33.  However, the report notes that the susceptibility maps presented in the report are intended to be used to identify areas where further quantitative investigation into liquefaction hazard would be necessary, where the consequences of liquefaction can be quantified in terms of the expected vertical and horizontal displacements at a given level of ground shaking.

Land Instability

34.  The area of the district that is susceptible to land instability has not been mapped, although it is expected that the susceptible areas would be in the hill suburbs. These suburbs are dominated by residential development and well-vegetated open spaces.

35.  Land instability susceptibility may need to be investigated further to identify the area that is susceptible, its current land use and the district plan approach that should be adopted to address the risk.

Tsunami

36.  Greater Wellington Regional Council has identified tsunami evacuation areas, based on modelling from GNS Science. As you would expect, this mapping shows that areas nearest the coast in Petone, Seaview and the Eastern Bays are most likely to be impacted by tsunami, although some areas further inland, including Alicetown and Moera and parts of Melling, Woburn and Waiwhetū may be impacted by larger tsunami.

37.  However, this tsunami modelling has been for the purpose of identifying areas for evacuation in the case of a tsunami. While the modelling identifies areas that may be impacted by tsunami with different return periods, it does not demonstrate the level of inundation that would result from a tsunami, which limits its usefulness in assessing risk and appropriateness for land use planning purposes.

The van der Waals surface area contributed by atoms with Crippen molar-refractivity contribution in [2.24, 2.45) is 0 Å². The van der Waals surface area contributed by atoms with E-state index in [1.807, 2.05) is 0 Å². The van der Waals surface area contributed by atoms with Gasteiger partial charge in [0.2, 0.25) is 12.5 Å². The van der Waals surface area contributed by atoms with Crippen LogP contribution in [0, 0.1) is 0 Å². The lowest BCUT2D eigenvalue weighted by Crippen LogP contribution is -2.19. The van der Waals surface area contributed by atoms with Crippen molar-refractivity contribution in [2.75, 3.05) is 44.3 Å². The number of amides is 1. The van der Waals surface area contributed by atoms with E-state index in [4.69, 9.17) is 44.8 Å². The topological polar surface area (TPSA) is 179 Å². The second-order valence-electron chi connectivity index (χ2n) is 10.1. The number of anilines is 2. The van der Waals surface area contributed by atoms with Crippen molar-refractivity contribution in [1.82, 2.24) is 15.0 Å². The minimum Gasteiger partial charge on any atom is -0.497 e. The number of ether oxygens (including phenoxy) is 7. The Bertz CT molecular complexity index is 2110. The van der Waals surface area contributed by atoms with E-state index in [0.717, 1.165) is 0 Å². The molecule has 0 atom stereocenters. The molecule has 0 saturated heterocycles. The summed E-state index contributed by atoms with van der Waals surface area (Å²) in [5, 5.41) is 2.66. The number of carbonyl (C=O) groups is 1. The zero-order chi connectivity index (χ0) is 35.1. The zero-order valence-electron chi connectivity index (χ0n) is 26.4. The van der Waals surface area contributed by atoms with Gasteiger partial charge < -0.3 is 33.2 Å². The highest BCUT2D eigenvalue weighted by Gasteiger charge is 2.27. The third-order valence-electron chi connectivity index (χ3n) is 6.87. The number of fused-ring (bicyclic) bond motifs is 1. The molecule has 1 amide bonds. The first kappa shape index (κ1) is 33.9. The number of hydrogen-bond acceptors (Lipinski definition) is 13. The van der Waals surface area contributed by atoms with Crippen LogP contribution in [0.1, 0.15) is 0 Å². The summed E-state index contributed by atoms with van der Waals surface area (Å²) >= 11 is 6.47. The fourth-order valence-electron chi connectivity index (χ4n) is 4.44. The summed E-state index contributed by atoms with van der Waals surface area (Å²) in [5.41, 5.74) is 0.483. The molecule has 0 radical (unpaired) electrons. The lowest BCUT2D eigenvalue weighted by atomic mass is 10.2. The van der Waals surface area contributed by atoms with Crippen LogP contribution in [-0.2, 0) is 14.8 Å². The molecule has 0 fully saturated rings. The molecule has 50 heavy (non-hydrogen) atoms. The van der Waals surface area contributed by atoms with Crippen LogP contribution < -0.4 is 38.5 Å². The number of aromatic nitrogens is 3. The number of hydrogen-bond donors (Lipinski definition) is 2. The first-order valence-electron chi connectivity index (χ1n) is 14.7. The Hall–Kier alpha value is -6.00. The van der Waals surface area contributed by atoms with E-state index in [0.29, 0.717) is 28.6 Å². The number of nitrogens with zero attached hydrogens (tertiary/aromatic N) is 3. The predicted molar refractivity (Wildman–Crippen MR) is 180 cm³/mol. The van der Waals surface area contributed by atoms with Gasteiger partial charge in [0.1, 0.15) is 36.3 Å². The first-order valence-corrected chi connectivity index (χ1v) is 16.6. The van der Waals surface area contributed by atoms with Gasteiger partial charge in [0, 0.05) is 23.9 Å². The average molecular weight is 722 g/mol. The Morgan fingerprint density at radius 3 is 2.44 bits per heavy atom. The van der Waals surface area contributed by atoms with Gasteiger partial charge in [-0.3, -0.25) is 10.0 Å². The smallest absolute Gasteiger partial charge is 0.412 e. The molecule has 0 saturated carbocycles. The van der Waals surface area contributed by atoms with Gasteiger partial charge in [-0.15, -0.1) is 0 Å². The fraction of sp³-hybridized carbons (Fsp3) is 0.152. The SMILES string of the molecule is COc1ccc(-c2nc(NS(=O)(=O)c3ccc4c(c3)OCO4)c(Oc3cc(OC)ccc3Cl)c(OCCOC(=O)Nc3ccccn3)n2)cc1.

Statutory and Policy Context

38.  The following sections summarise the statutory and policy context for the District Plan Review with regard to earthquake hazards.

Resource Management Act 1991 (the RMA)

39.  The RMA is the piece of legislation that requires Council to prepare a district plan. The purpose of the RMA is to promote the sustainable management of natural and physical resources (s5).

40.  The RMA states that the purpose of a district plan is to assist territorial authorities to carry out their functions in order to achieve the purpose of this Act (s72). The functions of territorial authorities under the RMA are set out in s31 of the Act.

41.  While all the functions of s31 of the RMA are relevant for the District Plan Review, the key function for earthquake and land instability hazards is: